Microvascular Endothelial Cell Function in Health and Disease Linked to MMPs and TIMPs

Prog Mol Biol Transl Sci. 2017;147:101-131. doi: 10.1016/bs.pmbts.2017.01.001. Epub 2017 Mar 27.

The Balance Between Metalloproteinases and TIMPs: Critical Regulator of Microvascular Endothelial Cell Function in Health and Disease.

Masciantonio MG1, Lee CKS1, Arpino V1, Mehta S2, Gill SE3.

Author information

1
Centre for Critical Illness Research, Lawson Health Research Institute, London, ON, Canada; Schulich School of Medicine and Dentistry, Western University, London, ON, Canada.
2
Centre for Critical Illness Research, Lawson Health Research Institute, London, ON, Canada.
3
Centre for Critical Illness Research, Lawson Health Research Institute, London, ON, Canada; Schulich School of Medicine and Dentistry, Western University, London, ON, Canada. Electronic address: sgill8@uwo.ca.

Abstract

Endothelial cells (EC), especially the microvascular EC (MVEC), have critical functions in health and disease. For example, healthy MVEC provide a barrier between the fluid and protein found within the blood, and the surrounding tissue. Following tissue injury or infection, the microvascular barrier is often disrupted due to activation and dysfunction of the MVEC. Multiple mechanisms promote MVEC activation and dysfunction, including stimulation by cytokines, mechanical interaction with activated leukocytes, and exposure to harmful leukocyte-derived molecules, which collectively result in a loss of MVEC barrier function. However, MVEC activation is also critical to facilitate recruitment of inflammatory cells, such as neutrophils (PMNs) and monocytes, into the injured or infected tissue. Metalloproteinases, including the matrix metalloproteinases (MMPs) and the closely related, a disintegrin and metalloproteinases (ADAMs), have been implicated in regulating both MVEC barrier function, through cleavage of adherens and tight junctions proteins between adjacent MVEC and through degradation of the extracellular matrix, as well as PMN-MVEC interaction, through shedding of cell surface PMN receptors. Moreover, the tissue inhibitors of metalloproteinases (TIMPs), which collectively inhibit most MMPs and ADAMs, are critical regulators of MVEC activation and dysfunction through their ability to inhibit metalloproteinases and thereby promote MVEC stability. However, TIMPs have been also found to modulate MVEC function through metalloproteinase-independent mechanisms, such as regulation of vascular endothelial growth factor signaling. This chapter is focused on examining the role of the metalloproteinases and TIMPs in regulation of MVEC function in both health and disease.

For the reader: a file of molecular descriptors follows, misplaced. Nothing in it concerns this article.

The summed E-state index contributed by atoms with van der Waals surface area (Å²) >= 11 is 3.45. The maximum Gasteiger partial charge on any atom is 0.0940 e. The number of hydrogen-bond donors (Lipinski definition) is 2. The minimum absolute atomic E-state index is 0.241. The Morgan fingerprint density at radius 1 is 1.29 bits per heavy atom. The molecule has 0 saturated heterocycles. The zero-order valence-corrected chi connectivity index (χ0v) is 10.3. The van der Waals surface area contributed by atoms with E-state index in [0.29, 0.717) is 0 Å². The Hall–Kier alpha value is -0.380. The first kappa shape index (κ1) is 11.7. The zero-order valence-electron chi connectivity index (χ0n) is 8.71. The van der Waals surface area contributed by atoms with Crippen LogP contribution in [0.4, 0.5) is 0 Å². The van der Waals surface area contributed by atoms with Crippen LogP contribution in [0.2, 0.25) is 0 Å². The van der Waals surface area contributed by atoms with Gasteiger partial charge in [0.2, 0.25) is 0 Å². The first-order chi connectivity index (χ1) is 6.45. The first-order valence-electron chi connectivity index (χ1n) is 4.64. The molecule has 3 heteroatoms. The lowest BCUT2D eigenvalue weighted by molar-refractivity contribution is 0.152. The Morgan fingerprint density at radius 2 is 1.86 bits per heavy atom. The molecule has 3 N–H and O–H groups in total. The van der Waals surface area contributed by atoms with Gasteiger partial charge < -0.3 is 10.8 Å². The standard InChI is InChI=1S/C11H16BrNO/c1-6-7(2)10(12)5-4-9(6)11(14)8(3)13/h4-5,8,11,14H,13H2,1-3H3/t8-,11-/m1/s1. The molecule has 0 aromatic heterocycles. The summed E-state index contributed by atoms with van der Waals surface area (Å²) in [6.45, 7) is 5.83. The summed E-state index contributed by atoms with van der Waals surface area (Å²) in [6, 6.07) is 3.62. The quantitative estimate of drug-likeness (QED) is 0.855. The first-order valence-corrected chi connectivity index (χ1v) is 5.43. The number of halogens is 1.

KEYWORDS:

Endothelial barrier function; Inflammation; Metalloproteinase; TIMP


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